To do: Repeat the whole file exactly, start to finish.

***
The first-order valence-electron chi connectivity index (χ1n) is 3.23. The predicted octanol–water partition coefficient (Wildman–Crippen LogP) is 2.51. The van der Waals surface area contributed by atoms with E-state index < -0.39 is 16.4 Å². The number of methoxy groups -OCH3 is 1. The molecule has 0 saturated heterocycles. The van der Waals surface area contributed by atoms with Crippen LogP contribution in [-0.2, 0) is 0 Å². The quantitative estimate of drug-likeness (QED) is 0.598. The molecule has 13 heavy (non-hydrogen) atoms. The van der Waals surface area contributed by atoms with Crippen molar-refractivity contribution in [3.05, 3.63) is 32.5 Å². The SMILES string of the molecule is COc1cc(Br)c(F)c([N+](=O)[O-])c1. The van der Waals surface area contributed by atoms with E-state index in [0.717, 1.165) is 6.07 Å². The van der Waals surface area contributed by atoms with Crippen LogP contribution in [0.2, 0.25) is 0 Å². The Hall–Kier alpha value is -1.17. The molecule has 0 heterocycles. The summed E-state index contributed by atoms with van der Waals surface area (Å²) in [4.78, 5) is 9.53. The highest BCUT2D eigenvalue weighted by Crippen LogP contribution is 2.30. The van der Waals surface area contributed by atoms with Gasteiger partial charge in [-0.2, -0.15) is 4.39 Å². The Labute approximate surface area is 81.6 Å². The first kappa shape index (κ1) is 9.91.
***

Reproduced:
The first-order valence-electron chi connectivity index (χ1n) is 3.23. The predicted octanol–water partition coefficient (Wildman–Crippen LogP) is 2.51. The van der Waals surface area contributed by atoms with E-state index < -0.39 is 16.4 Å². The number of methoxy groups -OCH3 is 1. The molecule has 0 saturated heterocycles. The van der Waals surface area contributed by atoms with Crippen LogP contribution in [-0.2, 0) is 0 Å². The quantitative estimate of drug-likeness (QED) is 0.598. The molecule has 13 heavy (non-hydrogen) atoms. The van der Waals surface area contributed by atoms with Crippen molar-refractivity contribution in [3.05, 3.63) is 32.5 Å². The SMILES string of the molecule is COc1cc(Br)c(F)c([N+](=O)[O-])c1. The van der Waals surface area contributed by atoms with E-state index in [0.717, 1.165) is 6.07 Å². The van der Waals surface area contributed by atoms with Crippen LogP contribution in [0.2, 0.25) is 0 Å². The Hall–Kier alpha value is -1.17. The molecule has 0 heterocycles. The summed E-state index contributed by atoms with van der Waals surface area (Å²) in [4.78, 5) is 9.53. The highest BCUT2D eigenvalue weighted by Crippen LogP contribution is 2.30. The van der Waals surface area contributed by atoms with Gasteiger partial charge in [-0.2, -0.15) is 4.39 Å². The Labute approximate surface area is 81.6 Å². The first kappa shape index (κ1) is 9.91.